By Bob Carolla, NAMI Director of Media Relations
Medical science usually advances slowly and incrementally. What seems logical or reasonable at one point in time may be built upon or overturned by an advance of knowledge in the next decade—or even 20 years later..
Thomas Insel, M.D., director of the National Institute of Mental Health (NIMH) has noted that “Diagnosis for mental illnesses is totally by observation and the causes are unknown. Treatment is based off trial and error along with the facts that there is no cure.” He pointed to three insights: mental illnesses are brain disorders, they are developmental disorder and they result from complex genetic risks plus environment factors.
In launching the One Mind for Research campaign, former U.S. Representative Patrick Kennedy has called for a broad, aggressive research agenda that would not be “disease specific.” Instead, research should reach across traditional disciplines that involve brain disorders— neurodevelopmental conditions like intellectual disability and autism, neurodegenerative illnesses like Alzheimer’s and Parkinson’s disease and neuropsychiatric illnesses like schizophrenia.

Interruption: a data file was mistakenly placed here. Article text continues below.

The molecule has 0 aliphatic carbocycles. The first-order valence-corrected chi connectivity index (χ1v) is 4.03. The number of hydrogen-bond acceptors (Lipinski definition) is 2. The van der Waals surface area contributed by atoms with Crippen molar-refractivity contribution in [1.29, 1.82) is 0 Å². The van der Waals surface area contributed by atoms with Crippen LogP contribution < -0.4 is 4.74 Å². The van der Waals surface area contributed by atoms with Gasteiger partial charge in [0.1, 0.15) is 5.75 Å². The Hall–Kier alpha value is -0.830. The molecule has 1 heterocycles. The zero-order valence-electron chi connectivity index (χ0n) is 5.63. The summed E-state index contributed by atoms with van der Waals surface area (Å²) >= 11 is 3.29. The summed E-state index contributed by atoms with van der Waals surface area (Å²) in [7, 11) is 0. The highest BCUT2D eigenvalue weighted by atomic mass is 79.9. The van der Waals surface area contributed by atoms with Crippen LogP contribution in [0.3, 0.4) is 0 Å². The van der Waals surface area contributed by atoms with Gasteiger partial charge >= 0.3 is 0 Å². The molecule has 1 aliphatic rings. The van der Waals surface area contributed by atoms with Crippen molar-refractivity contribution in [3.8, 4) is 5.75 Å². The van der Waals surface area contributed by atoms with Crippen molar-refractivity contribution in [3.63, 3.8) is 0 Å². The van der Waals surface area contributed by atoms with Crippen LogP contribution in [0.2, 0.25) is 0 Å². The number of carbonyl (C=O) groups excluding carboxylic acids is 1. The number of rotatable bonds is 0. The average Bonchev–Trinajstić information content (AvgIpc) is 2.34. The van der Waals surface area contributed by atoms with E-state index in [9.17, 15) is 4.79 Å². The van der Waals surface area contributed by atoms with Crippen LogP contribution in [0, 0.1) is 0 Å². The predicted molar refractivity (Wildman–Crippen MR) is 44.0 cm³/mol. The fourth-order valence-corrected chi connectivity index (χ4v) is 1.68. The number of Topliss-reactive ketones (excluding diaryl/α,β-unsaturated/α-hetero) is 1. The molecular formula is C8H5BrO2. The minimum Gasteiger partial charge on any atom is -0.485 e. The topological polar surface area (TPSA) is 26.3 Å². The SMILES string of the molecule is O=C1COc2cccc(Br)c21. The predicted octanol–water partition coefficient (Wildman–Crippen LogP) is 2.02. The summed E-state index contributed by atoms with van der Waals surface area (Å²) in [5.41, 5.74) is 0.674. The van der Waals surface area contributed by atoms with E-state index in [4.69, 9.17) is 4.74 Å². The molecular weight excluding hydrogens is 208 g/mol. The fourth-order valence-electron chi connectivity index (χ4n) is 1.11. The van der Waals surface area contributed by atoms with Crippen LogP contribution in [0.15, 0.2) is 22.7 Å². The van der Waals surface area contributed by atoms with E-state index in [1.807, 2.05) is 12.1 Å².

Both Insel’s and Kennedy’s views are covered in the current issue of NAMI’s print magazine, theAdvocate. Two news stories broke this week that reflect their approach.
Science Daily reported that scientists from more than 20 countries conducted collaborative studies involving more than 50,000 people to identify genetic variants that put people at risk of developing mental illness.
They discovered that common genetic variants exist for both schizophrenia and bipolar disorder, involving 11 regions of the genome, including six that were not previously known. The results represent a significant advance in understanding the causes of both illnesses. NIMH funded international coordination of the study.
Meanwhile,Health Daily News reported on a Taiwanese study that found that people living with epilepsy are nearly eight times more likely than those without it to develop schizophrenia. In turn, people living with schizophrenia are also six times more likely to have epilepsy.
The “two-way relationship” between the two conditions may be the result of genetic, neurobiological or environmental causes. While the cause is still uncertain, the study provides new perspective for research.
Every study is a building block of knowledge. Unfortunately, for anyone who lives with mental illness, breakthroughs in scientific research can’t come fast enough.